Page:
Yaga’s writing and presentation only serve to make this world even more striking. It features a distinctly dark sense of humor – for instance, a man may ask you to push a boulder into a well behind his house, but he will neglect to tell you that he has also thrown his wife into the bottom of that well ahead of time. Much of this dialogue is even written in rhyme, enhancing the otherworldly, fairy tale atmosphere. On top of that, nearly all dialogue is fully voice acted, with most voice actors delivering some eccentrically charming performances that make the game feel as if it’s a playable Disney film. The visuals look like they’re taken straight out of a Russian children’s book of fairy tales, while the music incorporates traditional instruments and language into an electronic, hip-hop fusion soundtrack that captures the cultural heritage that Yaga focuses on while connecting it to modern culture. Take the presentation and story together, and Yaga becomes a playable portrait of the lives and superstitions of Eastern European peasants.
However, this leads to the gameplay. Quests may be randomized each time you play, but nearly every one of them takes the same general format. One character will request help, and then Ivan will have to venture out into the world to fight some demons or recover an item. Worse yet, the levels are just as randomized in their procedurally generated design, and not in a particularly clever way, either: most of them likewise follow the same formula, being little more than arenas full of enemies connected by copy-and-paste environments. Many paths in each environment lead to nothing more than pointless dead ends. The combat has a satisfyingly simple basis, with basic moves like long- and close-range attacks, roll dodging, items to use, and a variety of different weapons to equip, although his trusty old hammer is generally the best choice. However, while this simplicity makes the combat enjoyable on its own, there is very little depth to it, and the inherently repetitive design of the mission only serves to highlight how paper-thin combat can be. Most battles involve little more than hacking away at enemies until they die, which becomes increasingly repetitive by the end of the roughly ten-hour campaign.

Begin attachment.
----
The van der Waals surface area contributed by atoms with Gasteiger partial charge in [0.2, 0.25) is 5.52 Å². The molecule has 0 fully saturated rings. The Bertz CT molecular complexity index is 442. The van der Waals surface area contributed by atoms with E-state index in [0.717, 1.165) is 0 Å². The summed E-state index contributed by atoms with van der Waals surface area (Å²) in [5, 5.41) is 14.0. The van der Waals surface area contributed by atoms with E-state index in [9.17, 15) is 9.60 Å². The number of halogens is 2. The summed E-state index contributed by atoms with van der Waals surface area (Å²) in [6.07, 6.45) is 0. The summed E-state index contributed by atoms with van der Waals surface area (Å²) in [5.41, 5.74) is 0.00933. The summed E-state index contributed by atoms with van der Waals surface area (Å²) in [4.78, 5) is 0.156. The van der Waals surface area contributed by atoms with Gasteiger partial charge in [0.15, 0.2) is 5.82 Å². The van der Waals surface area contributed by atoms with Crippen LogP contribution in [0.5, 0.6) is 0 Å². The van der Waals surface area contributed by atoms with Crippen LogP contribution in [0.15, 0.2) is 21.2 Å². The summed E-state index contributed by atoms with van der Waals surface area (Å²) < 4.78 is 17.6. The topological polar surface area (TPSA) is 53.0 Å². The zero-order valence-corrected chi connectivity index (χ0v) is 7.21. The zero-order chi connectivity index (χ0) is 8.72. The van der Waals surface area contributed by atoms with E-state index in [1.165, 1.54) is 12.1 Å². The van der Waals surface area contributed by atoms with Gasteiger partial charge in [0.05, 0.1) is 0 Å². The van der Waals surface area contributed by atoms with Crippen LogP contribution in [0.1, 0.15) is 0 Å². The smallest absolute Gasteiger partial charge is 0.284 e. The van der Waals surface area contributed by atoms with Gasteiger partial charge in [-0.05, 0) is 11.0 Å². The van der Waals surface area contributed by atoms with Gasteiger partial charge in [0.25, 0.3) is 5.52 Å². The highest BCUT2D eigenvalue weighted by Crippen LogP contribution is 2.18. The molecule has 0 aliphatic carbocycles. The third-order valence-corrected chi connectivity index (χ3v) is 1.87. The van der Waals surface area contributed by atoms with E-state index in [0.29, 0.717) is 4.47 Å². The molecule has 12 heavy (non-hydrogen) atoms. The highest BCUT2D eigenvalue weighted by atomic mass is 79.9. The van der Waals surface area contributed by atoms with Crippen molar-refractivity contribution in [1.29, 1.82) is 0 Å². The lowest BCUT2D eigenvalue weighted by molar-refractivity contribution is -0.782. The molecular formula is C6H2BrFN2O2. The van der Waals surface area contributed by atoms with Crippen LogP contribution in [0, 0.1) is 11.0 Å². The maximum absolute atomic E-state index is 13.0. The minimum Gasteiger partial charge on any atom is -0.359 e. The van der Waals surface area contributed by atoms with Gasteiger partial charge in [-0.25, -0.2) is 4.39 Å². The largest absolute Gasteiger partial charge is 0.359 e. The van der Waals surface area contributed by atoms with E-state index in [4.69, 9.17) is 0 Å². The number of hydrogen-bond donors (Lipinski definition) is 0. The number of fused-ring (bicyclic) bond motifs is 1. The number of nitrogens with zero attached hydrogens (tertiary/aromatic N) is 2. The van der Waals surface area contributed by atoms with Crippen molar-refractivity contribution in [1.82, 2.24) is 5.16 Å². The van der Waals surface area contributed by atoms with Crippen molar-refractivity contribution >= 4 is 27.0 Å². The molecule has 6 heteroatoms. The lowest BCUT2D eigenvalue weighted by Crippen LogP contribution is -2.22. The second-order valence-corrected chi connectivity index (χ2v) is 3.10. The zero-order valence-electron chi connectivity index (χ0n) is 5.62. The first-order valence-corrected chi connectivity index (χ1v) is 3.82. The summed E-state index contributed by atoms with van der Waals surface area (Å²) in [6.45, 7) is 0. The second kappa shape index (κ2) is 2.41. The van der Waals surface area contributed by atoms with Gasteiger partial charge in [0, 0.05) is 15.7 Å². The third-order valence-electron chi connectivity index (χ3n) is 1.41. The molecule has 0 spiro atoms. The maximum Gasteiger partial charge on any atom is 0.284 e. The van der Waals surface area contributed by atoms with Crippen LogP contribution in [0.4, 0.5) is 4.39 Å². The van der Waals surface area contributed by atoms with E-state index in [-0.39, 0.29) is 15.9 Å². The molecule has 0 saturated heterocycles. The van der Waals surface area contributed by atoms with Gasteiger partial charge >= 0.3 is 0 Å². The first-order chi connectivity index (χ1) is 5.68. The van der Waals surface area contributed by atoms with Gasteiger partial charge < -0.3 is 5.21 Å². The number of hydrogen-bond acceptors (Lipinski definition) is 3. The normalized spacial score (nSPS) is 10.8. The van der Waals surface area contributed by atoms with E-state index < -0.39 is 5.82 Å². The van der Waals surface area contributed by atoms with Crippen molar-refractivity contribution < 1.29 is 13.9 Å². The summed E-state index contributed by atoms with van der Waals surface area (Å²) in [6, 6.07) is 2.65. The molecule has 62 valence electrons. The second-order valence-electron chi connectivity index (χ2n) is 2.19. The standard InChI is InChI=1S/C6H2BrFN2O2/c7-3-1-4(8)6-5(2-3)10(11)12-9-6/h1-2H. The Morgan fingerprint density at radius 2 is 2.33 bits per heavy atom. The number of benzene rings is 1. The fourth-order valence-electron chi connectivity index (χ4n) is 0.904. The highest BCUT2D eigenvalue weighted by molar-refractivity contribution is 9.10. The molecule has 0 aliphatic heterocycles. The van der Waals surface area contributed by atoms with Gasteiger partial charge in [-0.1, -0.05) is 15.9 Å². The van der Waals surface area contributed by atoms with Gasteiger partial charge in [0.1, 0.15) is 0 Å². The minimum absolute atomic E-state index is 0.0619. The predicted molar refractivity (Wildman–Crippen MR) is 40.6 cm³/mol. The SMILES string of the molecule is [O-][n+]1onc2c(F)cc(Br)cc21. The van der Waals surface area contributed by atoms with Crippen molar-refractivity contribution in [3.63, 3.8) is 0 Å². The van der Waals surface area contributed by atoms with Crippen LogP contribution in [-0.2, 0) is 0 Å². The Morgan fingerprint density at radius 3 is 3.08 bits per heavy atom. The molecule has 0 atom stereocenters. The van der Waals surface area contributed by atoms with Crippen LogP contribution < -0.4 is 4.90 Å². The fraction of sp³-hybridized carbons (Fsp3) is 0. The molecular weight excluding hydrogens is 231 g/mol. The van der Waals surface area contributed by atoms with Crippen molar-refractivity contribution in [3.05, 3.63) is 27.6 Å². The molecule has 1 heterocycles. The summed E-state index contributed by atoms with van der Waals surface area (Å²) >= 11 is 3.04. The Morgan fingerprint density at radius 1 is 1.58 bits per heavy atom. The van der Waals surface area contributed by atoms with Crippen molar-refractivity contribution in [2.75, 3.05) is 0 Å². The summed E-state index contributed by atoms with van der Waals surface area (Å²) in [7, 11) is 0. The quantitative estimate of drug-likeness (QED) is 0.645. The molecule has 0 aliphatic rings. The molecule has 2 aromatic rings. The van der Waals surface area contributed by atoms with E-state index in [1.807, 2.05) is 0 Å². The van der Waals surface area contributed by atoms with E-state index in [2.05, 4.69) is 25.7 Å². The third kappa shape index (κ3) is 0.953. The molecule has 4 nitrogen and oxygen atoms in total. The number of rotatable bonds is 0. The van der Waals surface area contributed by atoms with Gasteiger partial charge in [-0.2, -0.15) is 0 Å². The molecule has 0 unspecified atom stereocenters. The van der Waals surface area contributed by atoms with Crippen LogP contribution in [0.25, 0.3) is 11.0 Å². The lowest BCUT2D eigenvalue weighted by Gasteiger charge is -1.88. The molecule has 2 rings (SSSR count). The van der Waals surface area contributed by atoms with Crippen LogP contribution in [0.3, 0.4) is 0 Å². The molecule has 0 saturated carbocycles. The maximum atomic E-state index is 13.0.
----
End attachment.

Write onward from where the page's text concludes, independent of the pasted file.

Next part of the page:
At the very least, the robust customization system helps add a little intrigue to the combat. As a blacksmith, Ivan is naturally gifted with the ability to craft weapons for himself to use. By scavenging parts and items from fallen enemies and treasure chests around the world, Ivan is able to create the most powerful weapons. Crafting is simple to use yet extremely ripe for experimentation, requiring only one base item and a handful of accessories to create unique new items. With dozens of components to discover and use in your forging, there are plentiful opportunities to create the best possible weapons.
“All told, Yaga achieves a bittersweet ending: it’s bitter as a game but sweet as a fairy tale.”
The crafting system would be the standout aspect of the moment-to-moment gameplay if it weren’t foiled by another one of the game’s systems: Bad Luck. Ivan has been cursed with perpetual Bad Luck, which grows constantly throughout the game – whenever something good happens, Bad Luck is sure to increase. Whenever the Bad Luck meter fills all the way, Likho will appear and strike Ivan, generally breaking one of his weapons or stealing his money.